This is an excerpt from the Scala Cookbook (partially modified for the internet). This is a short recipe, Recipe 14.3, “How to add Jar files and classes to the Scala REPL Classpath.”
You want to add individual classes or one or more JAR files to the REPL classpath so you can use them in a Scala REPL session.
If you know that you want to use code from a JAR file when you start the REPL session, add the
-classpath argument to your
scala command when you start the session. This example shows how to load and use my DateUtils.jar library:
$ scala -cp DateUtils.jar scala> import com.alvinalexander.dateutils._ import com.alvinalexander.dateutils._ scala> DateUtils.getCurrentDate res0: String = Saturday, March 16
If you realize you need a JAR file on your classpath after you’ve started a REPL session, you can add one dynamically with the
scala> :cp DateUtils.jar Added '/Users/Al/Projects/Scala/Tests/DateUtils.jar'. Your new classpath is: ".:/Users/Al/Projects/Scala/Tests/DateUtils.jar" scala> import com.alvinalexander.dateutils._ import com.alvinalexander.dateutils._ scala> DateUtils.getCurrentDate res0: String = Saturday, March 16
Compiled class files in the current directory (*.class) are automatically loaded into the REPL environment, so if a simple Person.class file is in the current directory when you start the REPL, you can create a new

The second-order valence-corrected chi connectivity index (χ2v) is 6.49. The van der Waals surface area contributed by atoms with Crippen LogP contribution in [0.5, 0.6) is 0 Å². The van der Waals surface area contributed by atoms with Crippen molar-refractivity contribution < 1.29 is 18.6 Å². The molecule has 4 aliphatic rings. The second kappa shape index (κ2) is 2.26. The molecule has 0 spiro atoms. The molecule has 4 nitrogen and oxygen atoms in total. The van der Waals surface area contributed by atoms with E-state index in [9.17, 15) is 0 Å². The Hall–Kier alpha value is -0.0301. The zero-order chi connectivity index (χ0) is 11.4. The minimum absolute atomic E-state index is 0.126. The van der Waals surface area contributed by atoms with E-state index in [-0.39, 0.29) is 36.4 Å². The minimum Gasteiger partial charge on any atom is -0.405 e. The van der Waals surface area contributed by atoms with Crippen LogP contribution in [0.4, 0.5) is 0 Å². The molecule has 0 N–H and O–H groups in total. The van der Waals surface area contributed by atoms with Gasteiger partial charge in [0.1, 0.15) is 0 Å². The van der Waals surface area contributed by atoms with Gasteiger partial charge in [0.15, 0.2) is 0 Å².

Person instance without requiring a classpath command:
scala> val p = new Person("Bill") p: Person = Person(Bill)
However, if your class files are in a subdirectory, you can add them to the environment when you start the session, just as with JAR files. If all the class files are located in a subdirectory named classes, you can include them by starting your REPL session like this:
$ scala -cp classes
If the class files you want to include are in several different directories, you can add them all to your classpath:
$ scala -cp "../Project1/bin:../Project2/classes"
(This command works on Unix systems, but it may be slightly different on Windows.)
These approaches let you add JAR files and other compiled classes to your REPL environment, either at startup or as the REPL is running.
The Scala Cookbook
This tutorial is sponsored by the Scala Cookbook, which I wrote for O’Reilly:
You can find the Scala Cookbook at these locations: